347. Memorandum From the Executive Secretary of the Department of State (Read) to the President’s Special Assistant for National Security Affairs (Bundy)1


  • Proposal for a United Nations High Commissioner for Human Rights

On March 20 the Secretary authorized the U.S. Representative to the Commission on Human Rights to support, if there was a broad consensus in the Commission, a Costa Rican proposal to create an office of United Nations High Commissioner for Human Rights.2 Our delegation was instructed to refrain from taking any initiative in introducing or pressing the proposal, and to try to assure that any resolution adopted would be compatible with United States interests. The Commission on Human Rights ended its 1965 session without taking any action on the proposal. However, there is a possibility that the proposal will be considered again later in the year, either at the summer session of the Economic and Social Council or in the General Assembly.

We consider it inevitable that the United Nations will become more deeply involved in human rights problems. The question becomes therefore, not whether the United Nations should concern itself with human rights questions but how it will do so. The United Nations’ involvement with human rights in recent years has been characterized by a heavy preoccupation with race issues. Too little attention has been given to the fundamentals of human justice everywhere and the record of our own progress has not had the consideration it deserves.

The Costa Rican proposal envisages the appointment of a distinguished elder statesman as United Nations High Commissioner for Human Rights to advise the Secretary-General, provide good offices in response to requests from member governments, and prepare an annual report to serve as a focal point for United Nations human rights discussions.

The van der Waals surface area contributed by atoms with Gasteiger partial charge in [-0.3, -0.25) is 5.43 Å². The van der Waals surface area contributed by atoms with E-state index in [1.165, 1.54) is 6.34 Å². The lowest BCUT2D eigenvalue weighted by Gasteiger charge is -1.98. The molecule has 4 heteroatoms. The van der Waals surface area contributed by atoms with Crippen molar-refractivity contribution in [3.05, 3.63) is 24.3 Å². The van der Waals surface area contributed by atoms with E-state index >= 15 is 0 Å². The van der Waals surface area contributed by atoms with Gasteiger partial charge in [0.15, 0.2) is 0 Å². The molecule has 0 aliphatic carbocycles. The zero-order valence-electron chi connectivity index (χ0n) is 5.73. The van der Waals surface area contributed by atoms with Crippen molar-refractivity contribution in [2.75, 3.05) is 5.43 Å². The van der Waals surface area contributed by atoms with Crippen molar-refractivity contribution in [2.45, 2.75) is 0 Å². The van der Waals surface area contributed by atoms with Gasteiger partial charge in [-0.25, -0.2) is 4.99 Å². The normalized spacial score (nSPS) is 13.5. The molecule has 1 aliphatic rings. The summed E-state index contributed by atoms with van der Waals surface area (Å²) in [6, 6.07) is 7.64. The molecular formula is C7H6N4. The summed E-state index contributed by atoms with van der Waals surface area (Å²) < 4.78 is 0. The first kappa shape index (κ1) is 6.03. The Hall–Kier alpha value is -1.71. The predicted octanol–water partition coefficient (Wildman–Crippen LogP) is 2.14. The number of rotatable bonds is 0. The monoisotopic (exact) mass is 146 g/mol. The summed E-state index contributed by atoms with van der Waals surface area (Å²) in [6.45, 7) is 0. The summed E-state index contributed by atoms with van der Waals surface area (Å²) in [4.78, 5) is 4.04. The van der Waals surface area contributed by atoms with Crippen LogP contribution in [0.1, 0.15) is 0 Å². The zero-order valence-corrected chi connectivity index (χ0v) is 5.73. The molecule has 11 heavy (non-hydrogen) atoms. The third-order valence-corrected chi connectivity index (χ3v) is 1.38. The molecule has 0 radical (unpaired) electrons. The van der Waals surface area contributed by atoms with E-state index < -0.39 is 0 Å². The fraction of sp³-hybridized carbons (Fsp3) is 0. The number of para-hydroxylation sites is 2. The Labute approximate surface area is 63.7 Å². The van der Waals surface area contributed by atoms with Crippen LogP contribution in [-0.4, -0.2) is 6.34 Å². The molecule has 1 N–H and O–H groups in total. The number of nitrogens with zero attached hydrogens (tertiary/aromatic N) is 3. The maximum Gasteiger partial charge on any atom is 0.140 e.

While there is some risk involved, if the issue is raised, we intend to support this initiative.

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We believe participation in the development of the proposal will give us a good chance to steer the institution into a pattern acceptable to us. On the other hand, opposition or aloofness would entail unfavorable consequences for us in the United Nations, quite apart from the adverse repercussions among domestic organizations interested in human rights.

Benjamin H. Read 3
Executive Secretary
  1. Source: Johnson Library, National Security File, Agency File, State Department. Limited Official Use.
  2. The authorization was transmitted to New York in telegram 2261, March 20; see footnote 2, Document 344. On July 6 Costa Rica formally requested inclusion of the High Commissioner position on the agenda of the Commission on Human Rights. Text of the Costa Rican proposal is UN doc. E/L. 1080.
  3. Grant Hilliker signed for Reed.